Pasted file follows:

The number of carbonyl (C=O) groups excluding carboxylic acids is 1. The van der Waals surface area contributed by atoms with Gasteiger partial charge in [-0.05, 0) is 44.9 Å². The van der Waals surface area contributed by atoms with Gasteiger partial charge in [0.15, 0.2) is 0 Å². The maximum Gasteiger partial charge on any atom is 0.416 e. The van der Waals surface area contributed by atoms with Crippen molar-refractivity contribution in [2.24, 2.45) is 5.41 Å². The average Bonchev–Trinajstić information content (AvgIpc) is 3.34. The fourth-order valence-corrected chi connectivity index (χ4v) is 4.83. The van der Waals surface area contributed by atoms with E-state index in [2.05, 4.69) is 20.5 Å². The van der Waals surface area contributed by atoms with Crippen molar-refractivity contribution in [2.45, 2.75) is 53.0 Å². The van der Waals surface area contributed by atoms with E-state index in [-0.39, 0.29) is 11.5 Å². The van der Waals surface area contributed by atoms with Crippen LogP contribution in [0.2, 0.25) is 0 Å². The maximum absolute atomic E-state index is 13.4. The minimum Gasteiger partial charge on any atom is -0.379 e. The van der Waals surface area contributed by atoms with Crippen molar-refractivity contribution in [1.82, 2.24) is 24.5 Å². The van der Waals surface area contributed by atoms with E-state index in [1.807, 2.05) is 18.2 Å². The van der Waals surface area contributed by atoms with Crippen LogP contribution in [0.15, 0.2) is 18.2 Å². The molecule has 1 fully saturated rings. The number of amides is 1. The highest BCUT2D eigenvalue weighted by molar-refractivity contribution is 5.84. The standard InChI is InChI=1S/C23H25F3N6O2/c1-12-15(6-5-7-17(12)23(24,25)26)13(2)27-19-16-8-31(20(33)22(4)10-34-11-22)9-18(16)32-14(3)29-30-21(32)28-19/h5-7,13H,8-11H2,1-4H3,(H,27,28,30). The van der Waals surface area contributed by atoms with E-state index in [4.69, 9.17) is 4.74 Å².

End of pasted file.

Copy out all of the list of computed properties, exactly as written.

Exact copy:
The number of carbonyl (C=O) groups excluding carboxylic acids is 1. The van der Waals surface area contributed by atoms with Gasteiger partial charge in [-0.05, 0) is 44.9 Å². The van der Waals surface area contributed by atoms with Gasteiger partial charge in [0.15, 0.2) is 0 Å². The maximum Gasteiger partial charge on any atom is 0.416 e. The van der Waals surface area contributed by atoms with Crippen molar-refractivity contribution in [2.24, 2.45) is 5.41 Å². The average Bonchev–Trinajstić information content (AvgIpc) is 3.34. The fourth-order valence-corrected chi connectivity index (χ4v) is 4.83. The van der Waals surface area contributed by atoms with E-state index in [2.05, 4.69) is 20.5 Å². The van der Waals surface area contributed by atoms with Crippen molar-refractivity contribution in [2.45, 2.75) is 53.0 Å². The van der Waals surface area contributed by atoms with E-state index in [-0.39, 0.29) is 11.5 Å². The van der Waals surface area contributed by atoms with Crippen LogP contribution in [0.2, 0.25) is 0 Å². The maximum absolute atomic E-state index is 13.4. The minimum Gasteiger partial charge on any atom is -0.379 e. The van der Waals surface area contributed by atoms with Crippen molar-refractivity contribution in [1.82, 2.24) is 24.5 Å². The van der Waals surface area contributed by atoms with E-state index in [1.807, 2.05) is 18.2 Å². The van der Waals surface area contributed by atoms with Crippen LogP contribution in [0.15, 0.2) is 18.2 Å². The molecule has 1 fully saturated rings. The number of amides is 1. The highest BCUT2D eigenvalue weighted by molar-refractivity contribution is 5.84. The standard InChI is InChI=1S/C23H25F3N6O2/c1-12-15(6-5-7-17(12)23(24,25)26)13(2)27-19-16-8-31(20(33)22(4)10-34-11-22)9-18(16)32-14(3)29-30-21(32)28-19/h5-7,13H,8-11H2,1-4H3,(H,27,28,30). The van der Waals surface area contributed by atoms with E-state index in [4.69, 9.17) is 4.74 Å².